The dynamic nature of value: a longitudinal study

Ledden, Lesley (2009) The dynamic nature of value: a longitudinal study. (PhD thesis), Kingston University.

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Abstract

Accepting the view that the marketing process is centred on exchange between two parties (Hunt, 2002), it follows that exchange will take place between two (or more) parties when each party trades something of value in return for something of greater value. Consequently the logical conclusion is that value is the cornerstone of marketing (see for example Eggert and Ulaga, 2002; Holbrook, 2005). Perceptions of value can vary over time and experience (Eggert and Ulaga, 2002; Woodall, 2003; Sánchez-Fernandez and Iniesta-Bonillo, 2007). However, even though the temporal nature of value is widely acknowledged, research in this area has been largely overlooked, and while there is limited investigation within the b2b domain (see Flint et al., 2002; Beverland and Lockshin, 2003; Eggert et al., 2006) a literature search has been unable to identify any research that examines actual changes in perceptions of value within consumer research. Consequently, the aim of this study is to empirically examine the temporal stability (i.e., the nature and strength) of the functional relationships between value and its antecedents and outcomes. In order to address the above aim a theoretically grounded model is proposed. Based on common acceptance among researchers (see review by Woodall, 2003) value is conceptualised as the result of a 'trade-off' between benefits (get) and sacrifices (give). However, instead of treating value as a composite higher order construct the behaviours of its two components (get and give) with the following constructs are examined separately: service quality and personal values (terminal and instrumental) are modelled as determinants while satisfaction and intention are the outcomes of value. In addition the impact of knowledge (cognitive; Woodruff, 1997) and emotions (affective; Richins, 1997) as direct determinants of value and additionally as moderators of the value to satisfaction relationship is tested. The research was-conducted within the Higher Education sector among consumers of postgraduate education at a London business school. To test the temporal stability and pattern of development of the functional relationships between the value components and their above defined nomologically related constructs, related data were collected longitudinally from two sample of cohorts at three points in time (i.e., the beginning, middle and end of their studies) via a personally (Times 1 and 2) and internet (Time 3) administrated questionnaire. A total of 34 and 45 usable responses were collected from Cohorts 1 and 2 respectively over the three time points. The data were analysed using Partial Least Squares. Analysis indicates that the give component of value should be separated into money, and time and effort (denoted in this study as give). There is support for knowledge and emotions as direct determinants of the now three value components rather than as moderators of the relationships between these components and satisfaction. Comparisons between the two cohorts reveal the existence of a number of significant differences in the relative strength of corresponding relationships. Finally, in terms of the focal interest of this study, there is substantial evidence of the temporal nature of the functional relationships of the value components. Four of the hypothesised relationships are supported only at a single time point, while a number of significant changes in the strength of the functional relationships between the three points in time are identified. The research is considered to make the following contributions to the subject matter. It confirms the idiosyncratic nature of the value components in terms of their functional relationship with antecedents and consequences. It highlights the need to consider the location of monetary sacrifice within the give component. The existence of a time lag before some determinants have a significant impact on the formation of value is identified. There is tentative evidence to suggest that as consumption progresses, value is formed by a larger number of determinants. For the get component, significant variations in the strength of its functional relationships over time are found to exist.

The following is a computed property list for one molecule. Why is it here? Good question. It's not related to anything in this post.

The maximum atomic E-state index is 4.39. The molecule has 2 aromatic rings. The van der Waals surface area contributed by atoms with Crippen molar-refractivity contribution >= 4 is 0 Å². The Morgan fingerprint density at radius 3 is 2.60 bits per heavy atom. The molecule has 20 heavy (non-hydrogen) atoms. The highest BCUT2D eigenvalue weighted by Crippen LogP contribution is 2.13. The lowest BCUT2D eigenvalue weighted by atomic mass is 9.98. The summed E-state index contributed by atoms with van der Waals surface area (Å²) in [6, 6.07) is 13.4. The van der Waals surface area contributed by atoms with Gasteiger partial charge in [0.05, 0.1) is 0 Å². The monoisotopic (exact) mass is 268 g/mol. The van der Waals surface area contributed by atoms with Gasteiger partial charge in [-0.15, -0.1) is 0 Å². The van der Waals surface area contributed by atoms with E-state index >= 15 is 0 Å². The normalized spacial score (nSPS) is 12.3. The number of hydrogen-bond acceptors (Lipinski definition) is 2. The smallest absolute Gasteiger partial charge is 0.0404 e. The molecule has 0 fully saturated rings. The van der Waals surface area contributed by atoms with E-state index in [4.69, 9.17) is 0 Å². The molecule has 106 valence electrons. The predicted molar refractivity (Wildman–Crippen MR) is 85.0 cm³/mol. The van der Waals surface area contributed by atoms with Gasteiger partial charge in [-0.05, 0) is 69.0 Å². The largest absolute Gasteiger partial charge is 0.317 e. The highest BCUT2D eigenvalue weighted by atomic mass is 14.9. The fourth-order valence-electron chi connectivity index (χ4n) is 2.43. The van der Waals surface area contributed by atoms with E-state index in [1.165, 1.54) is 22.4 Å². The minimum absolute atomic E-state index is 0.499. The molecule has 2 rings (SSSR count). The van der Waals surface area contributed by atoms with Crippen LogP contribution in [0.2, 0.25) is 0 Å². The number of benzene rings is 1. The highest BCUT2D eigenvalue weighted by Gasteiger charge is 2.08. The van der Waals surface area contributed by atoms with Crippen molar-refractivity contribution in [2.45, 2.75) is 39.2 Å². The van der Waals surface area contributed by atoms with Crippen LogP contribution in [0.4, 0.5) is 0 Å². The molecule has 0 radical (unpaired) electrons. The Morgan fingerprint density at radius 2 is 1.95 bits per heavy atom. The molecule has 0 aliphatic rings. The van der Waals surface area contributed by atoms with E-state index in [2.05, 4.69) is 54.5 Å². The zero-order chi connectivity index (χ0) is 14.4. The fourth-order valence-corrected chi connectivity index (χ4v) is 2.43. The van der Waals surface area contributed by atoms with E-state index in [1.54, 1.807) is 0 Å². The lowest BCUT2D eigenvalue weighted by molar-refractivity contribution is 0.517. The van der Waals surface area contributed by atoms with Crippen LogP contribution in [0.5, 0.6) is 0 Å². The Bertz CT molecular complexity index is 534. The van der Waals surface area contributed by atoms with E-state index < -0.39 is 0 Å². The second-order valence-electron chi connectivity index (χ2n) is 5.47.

Item Type: Thesis (PhD)
Physical Location: This item is held in stock at Kingston University Library.
Research Area: Business and management studies
Faculty, School or Research Centre: Faculty of Business and Law
Depositing User: Automatic Import Agent
Date Deposited: 09 Sep 2011 21:38
Last Modified: 23 May 2014 13:26
URI: http://eprints.kingston.ac.uk/id/eprint/20283

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